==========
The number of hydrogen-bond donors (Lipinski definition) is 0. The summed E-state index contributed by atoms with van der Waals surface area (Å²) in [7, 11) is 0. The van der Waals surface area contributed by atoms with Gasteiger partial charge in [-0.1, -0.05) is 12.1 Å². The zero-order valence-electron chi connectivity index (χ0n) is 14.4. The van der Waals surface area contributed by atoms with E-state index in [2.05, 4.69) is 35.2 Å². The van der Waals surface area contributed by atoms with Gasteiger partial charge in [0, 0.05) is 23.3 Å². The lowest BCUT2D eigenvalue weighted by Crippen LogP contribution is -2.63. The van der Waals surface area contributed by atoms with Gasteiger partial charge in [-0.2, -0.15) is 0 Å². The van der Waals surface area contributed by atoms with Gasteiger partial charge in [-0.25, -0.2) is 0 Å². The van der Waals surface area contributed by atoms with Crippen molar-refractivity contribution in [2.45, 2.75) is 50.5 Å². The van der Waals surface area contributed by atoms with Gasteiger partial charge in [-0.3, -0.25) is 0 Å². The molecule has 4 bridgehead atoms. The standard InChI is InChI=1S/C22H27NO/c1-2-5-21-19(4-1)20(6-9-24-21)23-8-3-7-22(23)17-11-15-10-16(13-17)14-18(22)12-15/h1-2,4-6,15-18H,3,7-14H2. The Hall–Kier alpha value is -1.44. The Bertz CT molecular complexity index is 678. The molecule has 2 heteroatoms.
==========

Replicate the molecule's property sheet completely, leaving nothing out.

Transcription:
The number of hydrogen-bond donors (Lipinski definition) is 0. The summed E-state index contributed by atoms with van der Waals surface area (Å²) in [7, 11) is 0. The van der Waals surface area contributed by atoms with Gasteiger partial charge in [-0.1, -0.05) is 12.1 Å². The zero-order valence-electron chi connectivity index (χ0n) is 14.4. The van der Waals surface area contributed by atoms with E-state index in [2.05, 4.69) is 35.2 Å². The van der Waals surface area contributed by atoms with Gasteiger partial charge in [0, 0.05) is 23.3 Å². The lowest BCUT2D eigenvalue weighted by Crippen LogP contribution is -2.63. The van der Waals surface area contributed by atoms with Gasteiger partial charge in [-0.2, -0.15) is 0 Å². The van der Waals surface area contributed by atoms with Gasteiger partial charge in [-0.25, -0.2) is 0 Å². The van der Waals surface area contributed by atoms with Crippen molar-refractivity contribution in [2.45, 2.75) is 50.5 Å². The van der Waals surface area contributed by atoms with Gasteiger partial charge in [-0.3, -0.25) is 0 Å². The molecule has 4 bridgehead atoms. The standard InChI is InChI=1S/C22H27NO/c1-2-5-21-19(4-1)20(6-9-24-21)23-8-3-7-22(23)17-11-15-10-16(13-17)14-18(22)12-15/h1-2,4-6,15-18H,3,7-14H2. The Hall–Kier alpha value is -1.44. The Bertz CT molecular complexity index is 678. The molecule has 2 heteroatoms.